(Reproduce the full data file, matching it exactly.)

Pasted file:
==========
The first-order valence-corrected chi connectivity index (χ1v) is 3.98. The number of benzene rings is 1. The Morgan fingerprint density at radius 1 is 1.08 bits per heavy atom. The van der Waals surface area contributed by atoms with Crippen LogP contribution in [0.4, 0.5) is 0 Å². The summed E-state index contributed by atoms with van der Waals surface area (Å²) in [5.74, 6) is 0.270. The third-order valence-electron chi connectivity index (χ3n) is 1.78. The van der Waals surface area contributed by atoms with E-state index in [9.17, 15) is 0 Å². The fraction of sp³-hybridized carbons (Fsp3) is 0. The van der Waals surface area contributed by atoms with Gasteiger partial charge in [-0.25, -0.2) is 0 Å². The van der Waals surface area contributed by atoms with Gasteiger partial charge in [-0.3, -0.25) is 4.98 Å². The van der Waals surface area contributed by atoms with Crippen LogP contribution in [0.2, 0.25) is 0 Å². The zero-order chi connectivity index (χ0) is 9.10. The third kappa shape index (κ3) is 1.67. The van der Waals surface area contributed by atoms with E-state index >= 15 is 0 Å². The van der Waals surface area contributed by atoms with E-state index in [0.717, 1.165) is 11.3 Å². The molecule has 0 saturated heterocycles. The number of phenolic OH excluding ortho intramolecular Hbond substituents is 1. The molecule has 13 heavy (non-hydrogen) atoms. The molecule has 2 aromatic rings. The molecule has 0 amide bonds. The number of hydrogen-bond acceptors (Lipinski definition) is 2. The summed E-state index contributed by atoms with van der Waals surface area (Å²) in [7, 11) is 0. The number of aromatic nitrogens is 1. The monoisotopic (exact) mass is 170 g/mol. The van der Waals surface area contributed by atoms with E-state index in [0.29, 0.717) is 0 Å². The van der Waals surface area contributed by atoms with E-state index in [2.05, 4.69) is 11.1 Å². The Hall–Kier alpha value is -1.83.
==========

The first-order valence-corrected chi connectivity index (χ1v) is 3.98. The number of benzene rings is 1. The Morgan fingerprint density at radius 1 is 1.08 bits per heavy atom. The van der Waals surface area contributed by atoms with Crippen LogP contribution in [0.4, 0.5) is 0 Å². The summed E-state index contributed by atoms with van der Waals surface area (Å²) in [5.74, 6) is 0.270. The third-order valence-electron chi connectivity index (χ3n) is 1.78. The van der Waals surface area contributed by atoms with E-state index in [9.17, 15) is 0 Å². The fraction of sp³-hybridized carbons (Fsp3) is 0. The van der Waals surface area contributed by atoms with Gasteiger partial charge in [-0.25, -0.2) is 0 Å². The van der Waals surface area contributed by atoms with Gasteiger partial charge in [-0.3, -0.25) is 4.98 Å². The van der Waals surface area contributed by atoms with Crippen LogP contribution in [0.2, 0.25) is 0 Å². The zero-order chi connectivity index (χ0) is 9.10. The third kappa shape index (κ3) is 1.67. The van der Waals surface area contributed by atoms with E-state index >= 15 is 0 Å². The van der Waals surface area contributed by atoms with E-state index in [0.717, 1.165) is 11.3 Å². The molecule has 0 saturated heterocycles. The number of phenolic OH excluding ortho intramolecular Hbond substituents is 1. The molecule has 13 heavy (non-hydrogen) atoms. The molecule has 2 aromatic rings. The molecule has 0 amide bonds. The number of hydrogen-bond acceptors (Lipinski definition) is 2. The summed E-state index contributed by atoms with van der Waals surface area (Å²) in [7, 11) is 0. The number of aromatic nitrogens is 1. The monoisotopic (exact) mass is 170 g/mol. The van der Waals surface area contributed by atoms with E-state index in [0.29, 0.717) is 0 Å². The van der Waals surface area contributed by atoms with E-state index in [2.05, 4.69) is 11.1 Å². The Hall–Kier alpha value is -1.83.